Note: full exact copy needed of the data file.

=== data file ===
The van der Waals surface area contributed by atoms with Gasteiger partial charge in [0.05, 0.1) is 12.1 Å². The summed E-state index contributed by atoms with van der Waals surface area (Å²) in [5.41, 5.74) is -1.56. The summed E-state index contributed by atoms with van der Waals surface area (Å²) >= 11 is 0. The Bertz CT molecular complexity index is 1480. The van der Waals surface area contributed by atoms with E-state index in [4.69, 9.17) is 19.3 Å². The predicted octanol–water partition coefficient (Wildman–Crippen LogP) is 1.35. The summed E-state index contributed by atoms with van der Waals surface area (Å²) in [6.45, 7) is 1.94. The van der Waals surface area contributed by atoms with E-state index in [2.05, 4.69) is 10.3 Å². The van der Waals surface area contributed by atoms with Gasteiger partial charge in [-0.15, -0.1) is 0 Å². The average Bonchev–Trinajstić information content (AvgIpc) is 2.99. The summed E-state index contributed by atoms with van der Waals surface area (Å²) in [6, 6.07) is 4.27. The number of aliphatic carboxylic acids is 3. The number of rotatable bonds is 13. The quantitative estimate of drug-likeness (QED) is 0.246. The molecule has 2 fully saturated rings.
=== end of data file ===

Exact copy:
The van der Waals surface area contributed by atoms with Gasteiger partial charge in [0.05, 0.1) is 12.1 Å². The summed E-state index contributed by atoms with van der Waals surface area (Å²) in [5.41, 5.74) is -1.56. The summed E-state index contributed by atoms with van der Waals surface area (Å²) >= 11 is 0. The Bertz CT molecular complexity index is 1480. The van der Waals surface area contributed by atoms with E-state index in [4.69, 9.17) is 19.3 Å². The predicted octanol–water partition coefficient (Wildman–Crippen LogP) is 1.35. The summed E-state index contributed by atoms with van der Waals surface area (Å²) in [6.45, 7) is 1.94. The van der Waals surface area contributed by atoms with E-state index in [2.05, 4.69) is 10.3 Å². The van der Waals surface area contributed by atoms with Gasteiger partial charge in [-0.15, -0.1) is 0 Å². The average Bonchev–Trinajstić information content (AvgIpc) is 2.99. The summed E-state index contributed by atoms with van der Waals surface area (Å²) in [6, 6.07) is 4.27. The number of aliphatic carboxylic acids is 3. The number of rotatable bonds is 13. The quantitative estimate of drug-likeness (QED) is 0.246. The molecule has 2 fully saturated rings.